• “Rocket Fuel is the only ad technology company I’ve ever come across that truly walks the talk and puts solving digital marketing problems at the center of everything they do – ensuring that advanced algorithms and predictive analytics aren’t just cool technologies, but generate outstanding ROI for their customers,” said Eric Porres. “They’ve put all the right pieces together—a balanced media, management and technology team, an unrivaled product, and a vision for the future of digital advertising that creates rational, predictable, and measureable results for marketers. It’s no wonder the company is the fastest-growing ad technology company in Silicon Valley. I’m thrilled to join the executive team.”

About Rocket Fuel:
Rocket Fuel is the leading provider of artificial-intelligence advertising solutions that transform digital media buys into self-optimizing engines that learn and adapt in real-time, and deliver outstanding marketing results from awareness to sales.  Over 400 of the world’s leading brands rely on Rocket Fuel to power their advertising programs across display, video, mobile, and social media. Founded by online advertising veterans and rocket scientists from NASA, Yahoo!, DoubleClick, and Salesforce.com, Rocket Fuel is based in Redwood Shores, California, and has offices in eleven cities worldwide including New York, London, and Toronto.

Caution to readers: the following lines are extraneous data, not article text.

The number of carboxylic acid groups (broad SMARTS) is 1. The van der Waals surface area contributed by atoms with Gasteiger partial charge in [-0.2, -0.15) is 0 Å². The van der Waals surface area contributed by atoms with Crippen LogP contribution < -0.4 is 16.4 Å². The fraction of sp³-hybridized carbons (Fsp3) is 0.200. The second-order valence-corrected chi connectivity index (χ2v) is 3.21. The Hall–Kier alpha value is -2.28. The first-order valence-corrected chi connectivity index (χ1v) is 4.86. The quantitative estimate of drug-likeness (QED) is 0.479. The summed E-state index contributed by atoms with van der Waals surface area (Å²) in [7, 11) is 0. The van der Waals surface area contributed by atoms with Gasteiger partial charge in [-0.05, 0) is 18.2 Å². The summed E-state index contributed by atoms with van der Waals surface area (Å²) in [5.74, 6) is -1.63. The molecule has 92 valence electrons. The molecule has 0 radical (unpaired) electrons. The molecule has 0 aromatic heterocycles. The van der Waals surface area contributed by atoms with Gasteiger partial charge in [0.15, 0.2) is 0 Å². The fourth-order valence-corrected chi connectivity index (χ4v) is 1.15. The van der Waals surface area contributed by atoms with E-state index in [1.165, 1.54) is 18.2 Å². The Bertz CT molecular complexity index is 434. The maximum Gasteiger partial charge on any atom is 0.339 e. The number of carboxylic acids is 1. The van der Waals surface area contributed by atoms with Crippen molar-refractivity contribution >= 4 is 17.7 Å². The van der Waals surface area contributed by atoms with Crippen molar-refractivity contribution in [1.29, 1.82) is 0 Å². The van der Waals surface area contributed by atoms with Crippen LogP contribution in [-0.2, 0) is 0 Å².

So far I’m up to 3 out of 20.  This is a great list:

http://www.buzzfeed.com/masseffect3/20-must-see-places-before-the-world-ends

Cover story of Business Week by Stephen Baker, author of The Numerati.

What do these relationships [Twitter, Facebook, LinkedIn] say about us and the people in our networks? Companies armed with rich new data and powerful computers are beginning to explore these questions. They’re finding that digital friendships speak volumes about us as consumers and workers, and decoding the data can lead to profitable insights. Calculating the value of these relationships has become a defining challenge for businesses and individuals.

It’s a great article and worth your time.  Read it here.

I think my 3 1/2-year old might understand this one:

One of the most sublime commentaries made on the bong/Phelps/Kellogg’s fiasco (2 mins):

SNL – Really?!? – Michael Phelps, 02/07/2009

It’s all so damn good that I transcribed the last bit:

“…and if you’re at a party and you see Michael Phelps smoking a bong and you’re first thought isn’t ‘wow I get to party with Michael Phelps’ and instead you take a picture and sell it to a tabloid you should take a long look in the mirror because you’re a dick, I’m mean really.”

Anyone who has ever thought about the meaning of music, art, and/or contextual relevance should immediately put aside 45 minutes to ingest and ponder the experiment that The Washington Post conducted (Jan, 2007) in the DC Metro.  I don’t want to give it away, as it needs to unfold on its own: